account speculative anticipations of changes in prices).  The question is
then posed:  What would happen if the supply of a single good were to
change, say increase, ceteris paribus?  Since the causal-realist economist
is interested in isolating the complete adjustment process of an individual
change, the ceteris paribus qualification is construed as precluding any
other AUTONOMOUS change in the economic data until full adjustment of the
overall economy has been made to the change in supply of the good in
question.  Assuming that the good is well short of the margin of full
satiation of at least some consumers' wants, the additional units must
cause a decrease in marginal utilities of the good and result in a fall in
its price and an attendant increase in its quantity demanded on the market.
This is true always and everywhere and for all goods.  Giffen goods, in the
Marshallian-neoclassical sense, play no role in Mengerian causal-realist
analysis, because the focus of analysis is always on the   underlying
factors determining real money prices.  Analyzing an uncaused change in the
price of a good--what neoclassicals call in another context an "individual
experiment"--is mental gymnastics and analytically meaningless.

None of this is meant to deny that the series of endogenous changes in the
demand curves and prices of  related goods (substitutes and complements),
in the purchasing power of money and in the distribution of wealth induced
by this change in supply of a given good may cause some low-income people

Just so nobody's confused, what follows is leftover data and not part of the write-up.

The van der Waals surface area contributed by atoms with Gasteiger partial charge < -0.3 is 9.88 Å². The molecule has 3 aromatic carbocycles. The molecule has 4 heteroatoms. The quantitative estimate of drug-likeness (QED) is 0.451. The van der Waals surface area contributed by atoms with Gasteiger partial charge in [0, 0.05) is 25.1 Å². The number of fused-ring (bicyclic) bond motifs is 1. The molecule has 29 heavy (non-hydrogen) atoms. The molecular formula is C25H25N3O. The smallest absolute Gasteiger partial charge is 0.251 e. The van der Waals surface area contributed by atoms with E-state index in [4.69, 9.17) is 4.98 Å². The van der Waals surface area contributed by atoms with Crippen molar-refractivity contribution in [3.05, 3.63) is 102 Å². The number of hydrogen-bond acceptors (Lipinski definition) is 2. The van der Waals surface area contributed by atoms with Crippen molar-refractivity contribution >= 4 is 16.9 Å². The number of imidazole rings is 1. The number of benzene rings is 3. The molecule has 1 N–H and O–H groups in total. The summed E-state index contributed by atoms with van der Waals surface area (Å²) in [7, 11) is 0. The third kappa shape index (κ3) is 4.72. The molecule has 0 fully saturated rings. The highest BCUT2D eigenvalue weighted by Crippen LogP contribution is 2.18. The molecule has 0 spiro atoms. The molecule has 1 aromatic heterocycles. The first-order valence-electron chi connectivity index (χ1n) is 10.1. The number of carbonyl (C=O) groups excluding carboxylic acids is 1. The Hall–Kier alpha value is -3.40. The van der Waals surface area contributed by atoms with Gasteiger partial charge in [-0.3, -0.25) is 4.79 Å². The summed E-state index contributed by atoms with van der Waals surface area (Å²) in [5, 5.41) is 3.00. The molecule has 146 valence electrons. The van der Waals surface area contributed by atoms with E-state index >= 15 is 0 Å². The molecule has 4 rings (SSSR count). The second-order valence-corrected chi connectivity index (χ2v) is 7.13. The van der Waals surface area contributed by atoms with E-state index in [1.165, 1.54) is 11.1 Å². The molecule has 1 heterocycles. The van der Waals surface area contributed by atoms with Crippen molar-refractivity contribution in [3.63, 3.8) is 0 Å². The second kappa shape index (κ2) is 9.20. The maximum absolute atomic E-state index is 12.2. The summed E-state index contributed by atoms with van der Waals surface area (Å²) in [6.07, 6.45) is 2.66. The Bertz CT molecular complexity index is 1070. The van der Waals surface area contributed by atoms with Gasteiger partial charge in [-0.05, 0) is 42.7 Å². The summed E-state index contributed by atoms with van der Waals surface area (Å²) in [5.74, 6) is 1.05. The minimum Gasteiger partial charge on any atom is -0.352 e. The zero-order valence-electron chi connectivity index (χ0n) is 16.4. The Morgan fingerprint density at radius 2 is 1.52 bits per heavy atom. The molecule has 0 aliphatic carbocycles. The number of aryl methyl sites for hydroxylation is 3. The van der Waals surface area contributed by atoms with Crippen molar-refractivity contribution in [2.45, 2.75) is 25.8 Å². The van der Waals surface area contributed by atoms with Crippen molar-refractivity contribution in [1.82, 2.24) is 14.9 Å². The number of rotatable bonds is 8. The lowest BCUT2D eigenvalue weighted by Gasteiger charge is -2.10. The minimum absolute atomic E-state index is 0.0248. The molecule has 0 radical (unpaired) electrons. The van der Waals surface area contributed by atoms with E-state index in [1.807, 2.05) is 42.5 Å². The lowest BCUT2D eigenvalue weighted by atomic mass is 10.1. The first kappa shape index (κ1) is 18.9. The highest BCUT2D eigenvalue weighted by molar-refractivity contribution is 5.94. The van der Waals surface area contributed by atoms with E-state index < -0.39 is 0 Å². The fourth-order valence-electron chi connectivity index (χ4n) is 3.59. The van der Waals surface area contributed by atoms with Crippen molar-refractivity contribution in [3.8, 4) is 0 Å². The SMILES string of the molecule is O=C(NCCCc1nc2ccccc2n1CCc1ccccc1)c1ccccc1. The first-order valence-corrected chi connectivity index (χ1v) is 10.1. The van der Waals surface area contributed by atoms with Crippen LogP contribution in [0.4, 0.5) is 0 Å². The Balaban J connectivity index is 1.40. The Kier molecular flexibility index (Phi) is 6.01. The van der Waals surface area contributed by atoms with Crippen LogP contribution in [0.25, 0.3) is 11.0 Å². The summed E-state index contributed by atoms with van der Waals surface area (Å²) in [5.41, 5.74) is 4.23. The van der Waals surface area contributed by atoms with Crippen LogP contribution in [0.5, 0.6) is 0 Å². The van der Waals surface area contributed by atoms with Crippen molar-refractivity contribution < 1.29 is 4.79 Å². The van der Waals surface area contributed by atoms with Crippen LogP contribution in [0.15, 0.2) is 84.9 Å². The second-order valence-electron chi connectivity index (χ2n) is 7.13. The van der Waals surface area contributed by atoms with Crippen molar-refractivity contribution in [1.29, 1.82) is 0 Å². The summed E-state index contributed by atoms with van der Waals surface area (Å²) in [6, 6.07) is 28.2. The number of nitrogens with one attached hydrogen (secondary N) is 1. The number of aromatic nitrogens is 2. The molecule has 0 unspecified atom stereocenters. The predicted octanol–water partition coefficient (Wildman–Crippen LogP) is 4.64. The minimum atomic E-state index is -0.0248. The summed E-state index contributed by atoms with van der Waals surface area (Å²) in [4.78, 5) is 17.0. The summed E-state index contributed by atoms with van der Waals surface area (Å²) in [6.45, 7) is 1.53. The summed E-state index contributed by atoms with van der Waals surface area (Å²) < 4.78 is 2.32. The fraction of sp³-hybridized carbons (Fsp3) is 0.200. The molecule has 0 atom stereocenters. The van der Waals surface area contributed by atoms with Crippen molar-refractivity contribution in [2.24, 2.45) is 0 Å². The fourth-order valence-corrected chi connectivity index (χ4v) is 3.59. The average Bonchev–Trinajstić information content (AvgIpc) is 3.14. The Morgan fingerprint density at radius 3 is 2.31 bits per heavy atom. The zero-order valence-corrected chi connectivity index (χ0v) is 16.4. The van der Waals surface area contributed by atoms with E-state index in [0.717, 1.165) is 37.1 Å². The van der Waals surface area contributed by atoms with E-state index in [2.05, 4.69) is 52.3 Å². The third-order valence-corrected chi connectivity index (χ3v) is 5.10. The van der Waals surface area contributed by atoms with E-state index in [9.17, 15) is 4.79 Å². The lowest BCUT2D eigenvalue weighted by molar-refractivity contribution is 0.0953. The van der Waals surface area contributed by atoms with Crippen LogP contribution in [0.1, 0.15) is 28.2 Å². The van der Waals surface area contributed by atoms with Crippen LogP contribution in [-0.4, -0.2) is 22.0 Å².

as well as others to purchase less of the good at the lower price than they
did at the higher price in the new final equilibrium.  But this is hardly
evidence that demand curves can ever be upward sloping. Rather it is an
illustration of the fact that all prices are interconnected and that every
single change in the fundamental economic data brings about a "revolution"
in the structure of demands, incomes and prices.

For a causal realist analysis of demand curves, I recommend the relevant
chapters of Wicksteed's Common Sense of Political Economy; Arthur Marget's
Theory of Prices; and Rothbard's Man, Economy and State, esp. pp. 280-288
(Scholars Ed.)

So there are differences, however subtle and hidden, that lead economists from the two schools to divergent conclusions.

And no, neoclassicals do not believe utility is cardinal, they're not that stupid (although some are.)

-Jon

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Fernando replied on Thu, Mar 29 2012 1:21 PM

The Law of suplly and demanda is a praxeological law?
 

How can we locally deduce the fact that when the demanda increase, the price will increase,  ceteris paribus? Is this really deductible from the action axiom? How? Anyone knows how to demonstrate it?

If an artist charge $1000 for his show, and the demand increases, and he keep the price, does it refute the law?

 

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Wheylous replied on Thu, Mar 29 2012 3:31 PM

http://mises.org/daily/5014